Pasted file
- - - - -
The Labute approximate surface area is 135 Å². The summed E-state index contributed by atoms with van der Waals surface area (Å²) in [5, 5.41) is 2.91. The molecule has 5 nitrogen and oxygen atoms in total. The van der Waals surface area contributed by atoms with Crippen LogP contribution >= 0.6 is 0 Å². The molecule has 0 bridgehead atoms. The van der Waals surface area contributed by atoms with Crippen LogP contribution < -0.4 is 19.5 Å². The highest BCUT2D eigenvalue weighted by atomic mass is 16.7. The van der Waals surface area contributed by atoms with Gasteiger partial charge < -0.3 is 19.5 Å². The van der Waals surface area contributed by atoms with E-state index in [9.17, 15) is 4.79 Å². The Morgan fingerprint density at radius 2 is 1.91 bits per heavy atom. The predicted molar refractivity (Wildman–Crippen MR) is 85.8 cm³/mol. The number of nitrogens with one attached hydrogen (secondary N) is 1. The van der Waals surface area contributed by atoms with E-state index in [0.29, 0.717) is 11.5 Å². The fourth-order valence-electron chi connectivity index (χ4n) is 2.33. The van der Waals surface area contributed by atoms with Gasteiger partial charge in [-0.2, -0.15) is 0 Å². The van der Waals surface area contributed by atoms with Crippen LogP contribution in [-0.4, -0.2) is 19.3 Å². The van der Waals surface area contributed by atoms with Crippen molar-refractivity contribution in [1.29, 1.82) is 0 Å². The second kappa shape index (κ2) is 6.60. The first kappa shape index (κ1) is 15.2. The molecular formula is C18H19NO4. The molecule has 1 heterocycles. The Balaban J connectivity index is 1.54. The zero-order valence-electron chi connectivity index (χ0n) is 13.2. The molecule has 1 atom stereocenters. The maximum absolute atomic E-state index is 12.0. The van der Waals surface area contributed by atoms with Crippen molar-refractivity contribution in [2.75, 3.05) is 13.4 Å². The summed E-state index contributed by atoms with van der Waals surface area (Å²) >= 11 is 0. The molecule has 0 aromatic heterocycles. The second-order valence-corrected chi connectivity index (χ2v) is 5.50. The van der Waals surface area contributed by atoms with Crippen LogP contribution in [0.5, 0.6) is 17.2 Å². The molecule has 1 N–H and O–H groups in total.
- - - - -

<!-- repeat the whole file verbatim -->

The Labute approximate surface area is 135 Å². The summed E-state index contributed by atoms with van der Waals surface area (Å²) in [5, 5.41) is 2.91. The molecule has 5 nitrogen and oxygen atoms in total. The van der Waals surface area contributed by atoms with Crippen LogP contribution >= 0.6 is 0 Å². The molecule has 0 bridgehead atoms. The van der Waals surface area contributed by atoms with Crippen LogP contribution < -0.4 is 19.5 Å². The highest BCUT2D eigenvalue weighted by atomic mass is 16.7. The van der Waals surface area contributed by atoms with Gasteiger partial charge < -0.3 is 19.5 Å². The van der Waals surface area contributed by atoms with E-state index in [9.17, 15) is 4.79 Å². The Morgan fingerprint density at radius 2 is 1.91 bits per heavy atom. The predicted molar refractivity (Wildman–Crippen MR) is 85.8 cm³/mol. The number of nitrogens with one attached hydrogen (secondary N) is 1. The van der Waals surface area contributed by atoms with E-state index in [0.29, 0.717) is 11.5 Å². The fourth-order valence-electron chi connectivity index (χ4n) is 2.33. The van der Waals surface area contributed by atoms with Gasteiger partial charge in [-0.2, -0.15) is 0 Å². The van der Waals surface area contributed by atoms with Crippen LogP contribution in [-0.4, -0.2) is 19.3 Å². The van der Waals surface area contributed by atoms with Crippen molar-refractivity contribution in [1.29, 1.82) is 0 Å². The second kappa shape index (κ2) is 6.60. The first kappa shape index (κ1) is 15.2. The molecular formula is C18H19NO4. The molecule has 1 heterocycles. The Balaban J connectivity index is 1.54. The zero-order valence-electron chi connectivity index (χ0n) is 13.2. The molecule has 1 atom stereocenters. The maximum absolute atomic E-state index is 12.0. The van der Waals surface area contributed by atoms with Crippen molar-refractivity contribution in [2.75, 3.05) is 13.4 Å². The summed E-state index contributed by atoms with van der Waals surface area (Å²) >= 11 is 0. The molecule has 0 aromatic heterocycles. The second-order valence-corrected chi connectivity index (χ2v) is 5.50. The van der Waals surface area contributed by atoms with Crippen LogP contribution in [0.5, 0.6) is 17.2 Å². The molecule has 1 N–H and O–H groups in total.